“The Act does not require a direct contractual relationship between the respondents and West Fraser for liens to arise.  Additionally, it does not require contractual relationships between BKB or [its subcontractor] and any person engaged directly by West Fraser.”

However, the Court held that the removal of the machinery was not an improvement of the land.  Demolition work may be an improvement, it said, if undertaken as part of a project to create an altered structure, but work to preserve the value of removed or salvaged material which does not benefit the landowner qua landowner is not an improvement within the Act.

The Court held that the removal of the machinery fell into the latter category.  The land or buildings were not improved by the removal of the machinery nor was the removal incidental to a project to improve the land.

This decision is noteworthy on two accounts.

First, it is surprising that the court found that the value of the land was not improved by the removal of the machinery.  Surely the abandoned paper mill machinery detracted from the value of the land.  Otherwise, why did West Fraser require the buyer to remove it, and to do so at the buyer’s cost?  If the lien claimant proved that the market value of the land was increased by the removal of the machinery, would the result have been the same?

Second, would the result have been different under other provincial lien Acts?  Thus, the Ontario Construction Lien Act was amended in 2010 to broaden the definition of “improvement” to include “the installation of industrial, mechanical, electrical or other equipment on the land.”  Under the Ontario Act, the definition of “improvement” already included  the demolition or removal of any building, structure or works on the land.  The 2010 amendment was apparently intended to reverse the 2007 decision in Kennedy Electric Ltd. v. Rumble Automation Inc. (which, interestingly was not cited in the West Fraser decision).  In Kennedy Electric, the Ontario Court of Appeal held that the installation of large assembly-line equipment for the manufacture of truck frames was not an “improvement.”

By logic, the amendment to the Ontario Act should apply to the removal as much as the installation of equipment, but does it?  Is the equipment “building, structure and works on the land”?  It could be argued that it is not, because if it is, then there was no need to amend the Act in 2010, since the words “building, structure and works on the land” were already in the Act, and it was amended for the very reason that those words did not include “equipment.”  The part of the definition of “improvement” which refers to demotion or removal was not also amended to refer to “equipment”.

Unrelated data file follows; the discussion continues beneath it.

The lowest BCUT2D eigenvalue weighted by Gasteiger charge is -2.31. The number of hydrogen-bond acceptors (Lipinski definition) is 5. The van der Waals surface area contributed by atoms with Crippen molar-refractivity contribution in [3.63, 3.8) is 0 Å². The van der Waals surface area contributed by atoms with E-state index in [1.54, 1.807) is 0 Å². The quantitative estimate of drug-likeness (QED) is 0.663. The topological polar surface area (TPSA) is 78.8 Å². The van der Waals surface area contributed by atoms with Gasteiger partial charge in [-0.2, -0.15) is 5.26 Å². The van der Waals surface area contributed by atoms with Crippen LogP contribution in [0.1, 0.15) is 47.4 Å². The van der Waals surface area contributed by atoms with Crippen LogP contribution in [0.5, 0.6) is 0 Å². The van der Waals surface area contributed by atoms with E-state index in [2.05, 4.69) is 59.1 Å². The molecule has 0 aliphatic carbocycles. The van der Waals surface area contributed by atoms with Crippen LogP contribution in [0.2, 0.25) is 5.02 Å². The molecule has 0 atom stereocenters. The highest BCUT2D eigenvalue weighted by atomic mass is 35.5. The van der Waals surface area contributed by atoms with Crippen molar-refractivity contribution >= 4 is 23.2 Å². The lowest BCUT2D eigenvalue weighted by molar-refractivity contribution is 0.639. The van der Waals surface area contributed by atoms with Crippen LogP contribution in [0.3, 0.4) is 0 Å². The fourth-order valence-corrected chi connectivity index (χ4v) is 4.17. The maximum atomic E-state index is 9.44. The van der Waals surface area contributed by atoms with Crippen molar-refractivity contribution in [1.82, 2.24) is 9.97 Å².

If the argument (that the installation of the equipment is within the Act but the removal is not) was successful, it would be unfortunate because the legislative purpose behind including the equipment seems so obviously applicable to the removal.  But making legislative intent clear is a challenge.

Construction Law  –  Construction Liens  –   Removal of Equipment:

West Fraser Mills Ltd. v. BKB Construction Inc. 2011 BCSC 1460

Thomas G. Heintzman O.C., Q.C.                                                                      December 4, 2011

Remember Rainy Sky: The Commercially Sensible Interpretation Prevails

Every once in a while, an important decision comes along which should be put in your hip pocket so that it can be pulled out when needed.  Rainy Sky S.A. v. Kookmin Bank is such a decision.  In this decision, the U.K. Supreme Court (formerly the House of Lords) recently held that if there is a choice between interpretations of an agreement, the commercially sensible one should be adopted.

That principle may not be rocket science, but it is crucially important for two reasons.

First, the Supreme Court held this principle applies even if another interpretation is arguable.  The more commercially sensible interpretation will be selected whenever there is a contest over the meaning of a contract.

Second, this approach may make it more important to lay the groundwork for a sensible interpretation in the evidence.

Rainy Sky is an easy case to remember:  whenever the sky looks gloomy in a dispute, think of Rainy Sky!  It concerned a bond given by the Koomin Bank in relation to a shipbuilding construction contract.  The bond was given to protect the buyer in the event of the builder’s/seller’s default under the contract and obliged Koomin to pay “all such sums due to you under the Contract, between the buyer and the seller.”